NUSA DUA, Indonesia (Reuters) - When the Bank of Japan is ready to signal the start of an exit from its massive monetary stimulus, the shift will be seen in interest rates, its main policy target, BOJ Governor Haruhiko Kuroda told Bloomberg in an interview on Saturday.
“When 2 percent inflation target is met or is close to be met, of course we can change the target, the monetary operating target of interest rate,” Kuroda said, when asked how the BOJ would signal an exit from ultra-easy policy.
“At this moment, inflation is only 1 percent, so we will continue the current yield curve control at the current level of interest,” he was quoted as saying by Bloomberg.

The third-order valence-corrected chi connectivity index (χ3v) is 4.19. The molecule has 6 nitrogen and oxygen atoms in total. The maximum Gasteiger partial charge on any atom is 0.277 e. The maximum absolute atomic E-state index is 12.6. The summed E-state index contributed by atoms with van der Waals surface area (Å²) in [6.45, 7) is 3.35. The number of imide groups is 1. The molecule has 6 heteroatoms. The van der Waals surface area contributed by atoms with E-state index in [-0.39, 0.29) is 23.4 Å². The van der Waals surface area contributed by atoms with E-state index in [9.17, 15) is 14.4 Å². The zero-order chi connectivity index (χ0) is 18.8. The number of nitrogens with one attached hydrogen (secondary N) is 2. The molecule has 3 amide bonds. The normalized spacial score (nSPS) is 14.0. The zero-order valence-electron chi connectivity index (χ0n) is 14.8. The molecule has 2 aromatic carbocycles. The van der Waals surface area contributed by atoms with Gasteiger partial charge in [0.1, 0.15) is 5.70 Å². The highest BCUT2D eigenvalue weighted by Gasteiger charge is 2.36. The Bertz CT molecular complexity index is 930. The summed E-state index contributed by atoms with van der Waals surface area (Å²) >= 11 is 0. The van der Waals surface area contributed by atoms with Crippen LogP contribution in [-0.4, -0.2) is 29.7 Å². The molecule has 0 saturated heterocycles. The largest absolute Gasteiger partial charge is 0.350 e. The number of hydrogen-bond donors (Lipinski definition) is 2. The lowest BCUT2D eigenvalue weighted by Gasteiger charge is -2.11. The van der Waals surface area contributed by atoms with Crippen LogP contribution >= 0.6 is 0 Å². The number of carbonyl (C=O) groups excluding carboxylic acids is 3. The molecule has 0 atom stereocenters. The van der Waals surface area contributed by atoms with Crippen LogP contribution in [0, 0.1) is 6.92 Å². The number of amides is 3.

Kuroda added that market players should not focus on the amount of government bonds the BOJ purchases, as they are no longer the central bank’s policy target.
Under a yield curve control (YCC) policy, the BOJ guides short-term interest rates at minus 0.1 percent and the 10-year government bond yield around zero percent to achieve its elusive 2 percent inflation target.
The central bank also has a loose pledge to buy government bonds so its balance of holdings increase around 80 trillion yen (£542 billion) per year.
But the BOJ’s actual purchases have fallen to roughly half that level, as its huge buying dries up market liquidity.
Reporting by Leika Kihara; Editing by Muralikumar Anantharaman